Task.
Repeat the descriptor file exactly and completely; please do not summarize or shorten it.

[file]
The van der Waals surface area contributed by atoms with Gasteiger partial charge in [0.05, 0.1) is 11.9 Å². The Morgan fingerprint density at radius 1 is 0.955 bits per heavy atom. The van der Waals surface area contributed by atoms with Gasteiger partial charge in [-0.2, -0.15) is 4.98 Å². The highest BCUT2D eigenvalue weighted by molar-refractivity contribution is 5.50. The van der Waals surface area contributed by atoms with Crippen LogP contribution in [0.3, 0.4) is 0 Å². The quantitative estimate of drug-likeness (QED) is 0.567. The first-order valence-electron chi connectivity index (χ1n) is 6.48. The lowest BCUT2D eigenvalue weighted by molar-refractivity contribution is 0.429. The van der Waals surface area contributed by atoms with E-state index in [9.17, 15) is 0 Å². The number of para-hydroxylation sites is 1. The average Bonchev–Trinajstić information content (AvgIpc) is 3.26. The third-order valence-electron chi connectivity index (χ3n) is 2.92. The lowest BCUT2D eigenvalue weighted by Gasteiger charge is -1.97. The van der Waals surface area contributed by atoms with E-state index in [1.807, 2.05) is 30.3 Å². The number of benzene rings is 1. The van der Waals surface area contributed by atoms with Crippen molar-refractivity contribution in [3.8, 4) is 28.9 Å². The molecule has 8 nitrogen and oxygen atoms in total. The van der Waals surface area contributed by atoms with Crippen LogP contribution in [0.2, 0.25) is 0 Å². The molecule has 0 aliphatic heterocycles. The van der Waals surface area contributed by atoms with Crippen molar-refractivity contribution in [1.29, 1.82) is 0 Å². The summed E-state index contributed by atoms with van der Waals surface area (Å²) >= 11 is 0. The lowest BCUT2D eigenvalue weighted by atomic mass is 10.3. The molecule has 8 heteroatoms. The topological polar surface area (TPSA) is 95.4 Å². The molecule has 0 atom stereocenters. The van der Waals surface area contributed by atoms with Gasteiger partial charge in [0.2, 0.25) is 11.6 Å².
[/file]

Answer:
The van der Waals surface area contributed by atoms with Gasteiger partial charge in [0.05, 0.1) is 11.9 Å². The Morgan fingerprint density at radius 1 is 0.955 bits per heavy atom. The van der Waals surface area contributed by atoms with Gasteiger partial charge in [-0.2, -0.15) is 4.98 Å². The highest BCUT2D eigenvalue weighted by molar-refractivity contribution is 5.50. The van der Waals surface area contributed by atoms with Crippen LogP contribution in [0.3, 0.4) is 0 Å². The quantitative estimate of drug-likeness (QED) is 0.567. The first-order valence-electron chi connectivity index (χ1n) is 6.48. The lowest BCUT2D eigenvalue weighted by molar-refractivity contribution is 0.429. The van der Waals surface area contributed by atoms with E-state index in [9.17, 15) is 0 Å². The number of para-hydroxylation sites is 1. The average Bonchev–Trinajstić information content (AvgIpc) is 3.26. The third-order valence-electron chi connectivity index (χ3n) is 2.92. The lowest BCUT2D eigenvalue weighted by Gasteiger charge is -1.97. The van der Waals surface area contributed by atoms with E-state index in [1.807, 2.05) is 30.3 Å². The number of benzene rings is 1. The van der Waals surface area contributed by atoms with Crippen molar-refractivity contribution in [3.8, 4) is 28.9 Å². The molecule has 8 nitrogen and oxygen atoms in total. The van der Waals surface area contributed by atoms with Crippen LogP contribution in [0.2, 0.25) is 0 Å². The molecule has 0 aliphatic heterocycles. The van der Waals surface area contributed by atoms with Crippen molar-refractivity contribution in [1.29, 1.82) is 0 Å². The summed E-state index contributed by atoms with van der Waals surface area (Å²) >= 11 is 0. The lowest BCUT2D eigenvalue weighted by atomic mass is 10.3. The molecule has 8 heteroatoms. The topological polar surface area (TPSA) is 95.4 Å². The molecule has 0 atom stereocenters. The van der Waals surface area contributed by atoms with Gasteiger partial charge in [0.2, 0.25) is 11.6 Å².